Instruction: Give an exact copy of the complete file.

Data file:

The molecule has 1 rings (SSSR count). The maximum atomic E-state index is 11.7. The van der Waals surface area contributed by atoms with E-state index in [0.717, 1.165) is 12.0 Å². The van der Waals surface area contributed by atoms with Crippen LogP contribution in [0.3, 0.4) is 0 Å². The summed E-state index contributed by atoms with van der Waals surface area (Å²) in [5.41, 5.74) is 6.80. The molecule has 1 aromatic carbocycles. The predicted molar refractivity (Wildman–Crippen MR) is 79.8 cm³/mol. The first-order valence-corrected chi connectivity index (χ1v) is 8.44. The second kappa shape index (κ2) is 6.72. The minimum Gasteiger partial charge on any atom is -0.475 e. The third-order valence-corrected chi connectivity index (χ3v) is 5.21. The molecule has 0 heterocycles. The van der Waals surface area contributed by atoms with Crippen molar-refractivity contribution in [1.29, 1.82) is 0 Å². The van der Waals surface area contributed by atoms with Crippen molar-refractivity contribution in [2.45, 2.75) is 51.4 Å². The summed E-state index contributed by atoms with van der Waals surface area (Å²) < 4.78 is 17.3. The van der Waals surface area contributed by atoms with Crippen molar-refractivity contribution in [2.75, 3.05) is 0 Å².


The molecule has 1 rings (SSSR count). The maximum atomic E-state index is 11.7. The van der Waals surface area contributed by atoms with E-state index in [0.717, 1.165) is 12.0 Å². The van der Waals surface area contributed by atoms with Crippen LogP contribution in [0.3, 0.4) is 0 Å². The summed E-state index contributed by atoms with van der Waals surface area (Å²) in [5.41, 5.74) is 6.80. The molecule has 1 aromatic carbocycles. The predicted molar refractivity (Wildman–Crippen MR) is 79.8 cm³/mol. The first-order valence-corrected chi connectivity index (χ1v) is 8.44. The second kappa shape index (κ2) is 6.72. The minimum Gasteiger partial charge on any atom is -0.475 e. The third-order valence-corrected chi connectivity index (χ3v) is 5.21. The molecule has 0 heterocycles. The van der Waals surface area contributed by atoms with Crippen molar-refractivity contribution in [1.29, 1.82) is 0 Å². The van der Waals surface area contributed by atoms with Crippen molar-refractivity contribution in [2.45, 2.75) is 51.4 Å². The summed E-state index contributed by atoms with van der Waals surface area (Å²) < 4.78 is 17.3. The van der Waals surface area contributed by atoms with Crippen molar-refractivity contribution in [2.75, 3.05) is 0 Å².